But I have learned not to argue with drunks or underlings, and anyway, a rock band was turning on the juice, so the words were lost in gestures, then the gestures were lost in strobe flashes. The power was cranking up, baby, and somewhere in the wastes where once thrashed the Eastmain and the LaGrande down to the Arctic Sea, some stainless steel valve got the message, an amplified guitar-pick flick, really, to jet a few more tons of eau claire into those Japanogerman chrome-moly turbine blades and faaawaaahhh shicka shick whoooommmm!, a wailing dB diatribe came down on Rue Bleury, and I was out digging it. The Cree, the Canadian Shield, the Inuit, the rapids that shook the earth but now sound like a dripping urinal, the high keening wind of the North called Keewadin, mon ami, were OUTSIDE THE SYSTEM BOUNDARY.

  3. LakeReader says:

    Power supply is part of the equation: the other part is usage. Cryptocurrency ‘mining’ now consumes as much electricity as the UK or Italy. https://ccaf.io/cbeci/index Inefficient electricity generating stations across upstate NY are being re-started to provide cheap power for Bitcoin mining. These plants alone are sufficient to keep NYS from attaining the carbon resection targets under the 2019 NY Climate Leadership & Community Protection Act. As crypto use skyrockets, why won’t the cheap Canadian hydropower get used up by crypto miners – with conventional fuels no less necessary for the balance of our needs.

    • Boreas says:

      Indeed – a very important and often overlooked problem. Rate structure needs to take energy hogs into consideration and charge accordingly. Perhaps look at KwH/employee and usefulness to the community??

  4. louis curth says:

    The public needs to take their blinders off on the issue of power line siting. Those “pipelines of electricity”, that we all need to supply our insatiable electricity needs, are far from benign as we found out long ago.

    Back around 1980, a major power line upgrade to North Creek was announced to provide more power, primary to Gore Mtn. Ski Center. Long story short, the Upper Hudson Environmental Action Committee saw concerning environmental issues in the plans and therefore decided to become a “party of interest” before the PSC. The ensuing legal battle that followed became a textbook case for a citizen action group challenging corporate interests. Although the UHEAC won a narrow victory in this David & Goliath battle, its importance as a precedent has been all but forgotten.

    Perhaps it became an inconvenient truth that agencies like the APA and the DEC would prefer not to face in subsequent projects like the Lake Champlain transmission line…

    • Boreas says:

      Agree Louis! With all sorts of alternative energy start-ups, new and/or upgraded transmission lines will need to be part of that process. Line routing will certainly become an issue. Even upgrades to the power grid often entail routing additional lines. I know of two recent projects in my area alone (Keeseville/Peru).

      There must be a way of transmitting power with a smaller footprint. Can narrower ROWs be used? Can transmission lines themselves be made safer to allow narrower ROWs? Is there a way to run them in/along the ground like an actual pipeline – at least through sensitive areas?

      I don’t have the answers, but if we are intending to build alternative power facilities in new areas, this certainly needs to be part of the discussion before we pull out the wallet. Currently, it seems to be a given that the local environment will take a back seat to power demands. This should not be the case within the Blue Line. We need to make sure our local, state, and federal, representatives are cognizant of the uniqueness of the Adirondack Park.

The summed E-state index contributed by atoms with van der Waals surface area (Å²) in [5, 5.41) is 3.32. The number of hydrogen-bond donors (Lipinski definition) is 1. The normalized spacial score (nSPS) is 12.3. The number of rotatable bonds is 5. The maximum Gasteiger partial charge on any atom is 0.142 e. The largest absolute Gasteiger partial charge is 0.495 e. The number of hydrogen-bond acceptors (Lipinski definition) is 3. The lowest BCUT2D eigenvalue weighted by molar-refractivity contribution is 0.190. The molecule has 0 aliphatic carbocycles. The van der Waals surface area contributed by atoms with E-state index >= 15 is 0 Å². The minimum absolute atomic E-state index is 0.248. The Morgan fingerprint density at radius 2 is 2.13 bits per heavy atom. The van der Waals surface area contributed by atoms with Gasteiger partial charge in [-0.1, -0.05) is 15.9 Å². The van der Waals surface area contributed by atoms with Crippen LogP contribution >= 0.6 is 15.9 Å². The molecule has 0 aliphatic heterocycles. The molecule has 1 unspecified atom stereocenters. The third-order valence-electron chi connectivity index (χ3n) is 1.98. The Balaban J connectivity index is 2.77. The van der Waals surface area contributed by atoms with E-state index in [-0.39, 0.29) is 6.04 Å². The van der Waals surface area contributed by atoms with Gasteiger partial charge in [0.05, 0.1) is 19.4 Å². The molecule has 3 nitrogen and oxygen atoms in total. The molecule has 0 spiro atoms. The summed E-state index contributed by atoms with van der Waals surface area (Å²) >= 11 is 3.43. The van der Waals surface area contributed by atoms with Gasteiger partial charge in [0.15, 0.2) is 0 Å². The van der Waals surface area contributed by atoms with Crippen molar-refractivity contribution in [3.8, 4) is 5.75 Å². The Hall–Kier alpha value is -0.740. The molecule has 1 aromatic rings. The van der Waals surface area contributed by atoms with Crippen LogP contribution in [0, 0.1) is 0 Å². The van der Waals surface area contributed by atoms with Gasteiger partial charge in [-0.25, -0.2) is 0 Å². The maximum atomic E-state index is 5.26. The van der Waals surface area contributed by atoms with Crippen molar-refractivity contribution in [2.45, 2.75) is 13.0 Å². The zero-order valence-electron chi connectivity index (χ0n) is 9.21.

• Steve B. says:

        You cannot practically run high voltage A.C. power underground, too much line loss and thermal issues. They do run D.C. underground and underwater (as per the Lake Champlain and Lake George project), but I believe there are some engineering limitations on capacity. As well the requirement to convert to D.C. and back again to A.C is expensive. D.C. systems are useful when connecting 2 different systems as theres no need to sync the 60 hertz generators. As well you can run D.C underwater with little line loss, this is very common in Europe.

        I think the voters complaint in Maine was on one hand the need to widen some of the existing corridors as well as the need to cut a new 50 mile corridor, as well the voters are very unhappy with the current energy providers in Maine and just wanted to stick it to them, was my take.

  5. Harold says:

    “Green Battery” really! First, just where are they storing that electricity, in a battery? 2nd, do you think that everything they use to make that “Green” electricity comes from thin air, plastics, composites, metals etc; they all take other forms of energy to produce the items needs to produce your “green” energy. But let’s get past that concept and onto batteries, which do not produce energy, but only store that which is produced elsewhere. What about the materials that are required to construct those high efficiency batteries and the damage done to the planet from acquiring those raw materials and then disposing of them at the end of their life cycle? You are not sheep, don’t act like it!

    • Dana says:

      I assume that is why ‘green battery’ is in quotes. It would seem the power storage is the immense amount of water questionably impounded in Quebec – at least the way I understood the article.

  6. Wally Elton Wally Elton says:

    It is “green” only from the perspective of carbon emissions during the generation of the power. But harmful to local ecology, communities along the powerlines, and especially First Nations whose land is flooded. I’ve not seen an overall carbon balance sheet that considers the energy used in construction and transmission.

  7. Marc Wigle says:

    As an Anglophone Quebecer I really wish that more people would boycott this Province. Buy from Ontario instead… at least they’re proud to be Canadian. Please take your tourism dollars elsewhere.